If you’re a hi tec power user or a gamer, chances are you have mucked around with resource monitors to get a peak at your system’s innerworkings. The Resource Monitor embedded in Windows 7 displays real-time information about all of the processes running on your system.
Vista’s “Resource View” is a cut down (way down) version of what Windows 7 will offer. One problem with Vista’s version is that it is not customizable. Even if you try to make a custom view and save it, all of your column spacings and arrangements are lost when you open it again (unless there is a trick I never discovered). A lack of customizability makes the Vista GUI practically useless for serious resource monitoring, not to mention the lack of detail and process control. Everything you wanted but didn’t get from Vista’s resource monitor is realized in Windows 7’s Resource Monitor. The improvement is drastic, comparable to the difference between Windows Task Manager and Sysinternals’ Process Explorer
The Overview Tab
The picture above, shows the Overview tab, which looks similar to Vista’s Resource View. However, this time it’s customizable and you can save your customized views. But the most useful improvement is the addition of filtering: If you want to view only the data related to selected processes, you can filter the detailed results. When you select a process, it becomes the filter, so that the rest of the information displayed is only for that process (can be multiple processes). The graphs also reflect the filter by adding an orange line that represents the resources used by the selected processe(s).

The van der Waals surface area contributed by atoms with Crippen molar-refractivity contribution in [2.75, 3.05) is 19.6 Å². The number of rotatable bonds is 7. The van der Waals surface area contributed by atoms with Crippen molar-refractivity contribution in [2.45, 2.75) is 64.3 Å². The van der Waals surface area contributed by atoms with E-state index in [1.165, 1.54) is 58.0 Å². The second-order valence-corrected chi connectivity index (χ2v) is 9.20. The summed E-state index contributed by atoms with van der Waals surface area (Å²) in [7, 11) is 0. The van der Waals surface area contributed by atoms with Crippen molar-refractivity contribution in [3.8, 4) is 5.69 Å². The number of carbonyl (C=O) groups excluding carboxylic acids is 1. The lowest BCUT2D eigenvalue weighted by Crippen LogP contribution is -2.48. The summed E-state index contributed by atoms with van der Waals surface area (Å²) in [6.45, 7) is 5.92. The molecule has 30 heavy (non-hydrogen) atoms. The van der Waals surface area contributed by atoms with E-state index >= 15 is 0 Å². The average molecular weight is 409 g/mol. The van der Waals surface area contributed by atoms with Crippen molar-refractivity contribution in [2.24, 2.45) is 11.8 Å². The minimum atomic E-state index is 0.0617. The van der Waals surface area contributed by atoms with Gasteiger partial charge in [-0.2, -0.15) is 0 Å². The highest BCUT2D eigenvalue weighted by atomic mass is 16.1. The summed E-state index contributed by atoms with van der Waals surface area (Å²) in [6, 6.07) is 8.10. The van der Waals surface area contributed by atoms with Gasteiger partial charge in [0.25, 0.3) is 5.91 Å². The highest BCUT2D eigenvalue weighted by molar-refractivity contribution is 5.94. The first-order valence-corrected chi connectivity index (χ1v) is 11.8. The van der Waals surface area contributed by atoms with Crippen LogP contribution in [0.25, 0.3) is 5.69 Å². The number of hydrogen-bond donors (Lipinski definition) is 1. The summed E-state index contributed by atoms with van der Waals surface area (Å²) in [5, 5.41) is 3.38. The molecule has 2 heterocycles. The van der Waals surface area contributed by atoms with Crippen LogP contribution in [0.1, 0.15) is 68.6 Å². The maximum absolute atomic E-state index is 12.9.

Resource Monitor now gives you process control features like Process Explorer. Right click and the context menu gives you the option to “End Process”, “End Process Tree”, “Suspend Process”, “Analyze Wait Chain”, or “Search Online”. Analyze wait chain might be especially useful in debugging unresponsive windows.
Most process monitors clump MS services into single processes with the name “svchost.exe”. So, when you find svchost.exe churning some CPU cycles, you cannot see whether the culprit is upnphost, WebClient, or one of the other 10+ services represented by svchost.exe (LocalService). Now you can.
The Services table and chart in the CPU tab of Resource Monitor lets you see what each individual service is doing. Selecting a process shows you only the services associated with it. Right click on a service and the context menu gives you options to stop, start, restart, or search online. What’s more, the Handles & Modules tables show the files, registry keys, events, and directories used by the selected process.
The detail and control available in the CPU tab is certainly a high point of this program. However, if MS had a forum with a “Wishlist” or “Features Request” thread (ha! imagine that), I would request the following functions that are missing from the context menu: “Unregister dll”, “Close Handle”, “Open location in Explorer”, or even “Properties”. Fortunately detailed info and controls like these are provided by Nirsoft’s freeware monitors RegDllView (for dll’s) and OpenedFilesView (for opened files).
I am not very knowledgable about networking, so I will mostly let the screenshot of the Network Tab speak for itself. I will point out, however, that the amount of detail in the Network tab is greater than that in Sysinternals’ TCPView and Nirsoft’s CurrPorts. But, surprisingly, the “Close Connection” function offered in these free utilities is not found in Resource Monitor.
There is also a Memory tab and a Disk tab, but these don’t appear to offer anything noteworthy. In all, Windows 7’s Resource Monitor is much bigger and better than the Vista version and task manager in window XP. Its unified GUI incorporates a variety of views and functions that resemble some of the utilities offered for free by Sysinternals and Nirsoft. Unfortunately, it is only available within the Windows 7 OS. If you have already dived into Win7, give it’s Resource Monitor a try (just type “resource” in the Start menu search box).